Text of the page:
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NORMAL — A special lab involved in water-quality research at Illinois State University has analyzed nearly 7,000 water samples since it opened a year ago, and university officials are looking for ways to expand its work.

Among the Laboratory for Environmental Analysis' projects is monitoring water quality at the city of Bloomington's two reservoirs, Lake Bloomington and Evergreen Lake, which are affected by agricultural runoff.

Bill Perry, lab director and associate professor, said, “We're looking for model agricultural practices to maintain their production and improve water quality.

“This laboratory … provides local and regional scientists access to affordable analytical facilities that was not available before.”

A $150,000 National Science Foundation grant was used to obtain the flow injection analyzer that is a central part of the lab.

In the past five years, $2.5 million in grants and contracts have been brought into the university by Perry and Catherine O'Reilly of the department of geography, geology and the environment, and another collaborator, Shalamar Armstrong, formerly of ISU's agriculture department, who is now at Purdue University.

Those grants and contracts have come from the Illinois Environmental Protection Agency, the city of Bloomington, the Illinois Corn Growers, the Illinois Nutrient Research and Education Council and the Nature Conservancy, said Perry. The money is being used to study water quality-related issues in this region.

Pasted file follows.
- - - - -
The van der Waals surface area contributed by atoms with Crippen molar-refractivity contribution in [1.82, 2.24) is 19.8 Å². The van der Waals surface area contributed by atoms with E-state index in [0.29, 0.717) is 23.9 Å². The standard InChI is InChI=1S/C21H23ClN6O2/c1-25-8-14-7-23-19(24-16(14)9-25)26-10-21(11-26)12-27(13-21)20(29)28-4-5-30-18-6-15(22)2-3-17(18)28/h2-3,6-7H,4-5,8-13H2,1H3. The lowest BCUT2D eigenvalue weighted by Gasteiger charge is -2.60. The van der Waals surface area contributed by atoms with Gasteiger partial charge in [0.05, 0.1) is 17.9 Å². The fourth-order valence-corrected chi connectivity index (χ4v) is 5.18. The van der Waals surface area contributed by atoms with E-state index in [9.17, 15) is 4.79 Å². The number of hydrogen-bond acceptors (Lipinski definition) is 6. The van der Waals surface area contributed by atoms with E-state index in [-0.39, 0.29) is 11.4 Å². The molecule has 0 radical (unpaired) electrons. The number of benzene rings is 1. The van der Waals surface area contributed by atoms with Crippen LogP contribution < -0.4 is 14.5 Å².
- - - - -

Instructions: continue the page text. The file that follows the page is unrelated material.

Perry said the researchers are seeking another grant to expand the types of analysis they can do to include testing for dissolved organic carbon and suspended organic carbon. This could be useful for studying algal blooms in the lakes to determine what causes them, he explained.

If researchers can detect what triggers the blooms in Lake Bloomington and Evergreen Lake, it could assist the city in knowing when to store extra water before the blooms or begin treatment sooner, he said.

The current equipment in the lab is used primarily to test water for such components as phosphorus, nitrates, ammonium and nitrogen, said Perry.

It used to take three people eight hours to analyze 100 samples, he said. With new equipment, that work can be done in about 3 hours, he said.

The lab also brought together in one place equipment that had been in three different departments in three different buildings, said Perry.

Having all the equipment together is not only more efficient, it also allows students to “be more collaborative with each other,” said research coordinator Victoria Heath.

“The new lab has been a point of pride for the department,” she said.

Both undergraduate and graduate students work in the lab. Heath trains at least 10 undergraduates to work in the lab each academic year.

One of them is Crystal Jones, a junior in biology from Villa Park, who is planning a career in genetic counseling.

Although the work done at the lab is not related directly to her chosen field, understanding research procedures and protocols and learning computer programs will help her career, said Jones.

“I'm getting so much lab experience that I can transfer into any job,” she said.

The lab also brings together several departments, including biological sciences, agriculture and geology, geography and the environment.

Greg Simpson, dean of the College of Arts and Sciences, said the lab “represents the collaborative spirit that's typical of ISU.”

Follow Lenore Sobota on Twitter @Pg_Sobota



Reporter for The Pantagraph.

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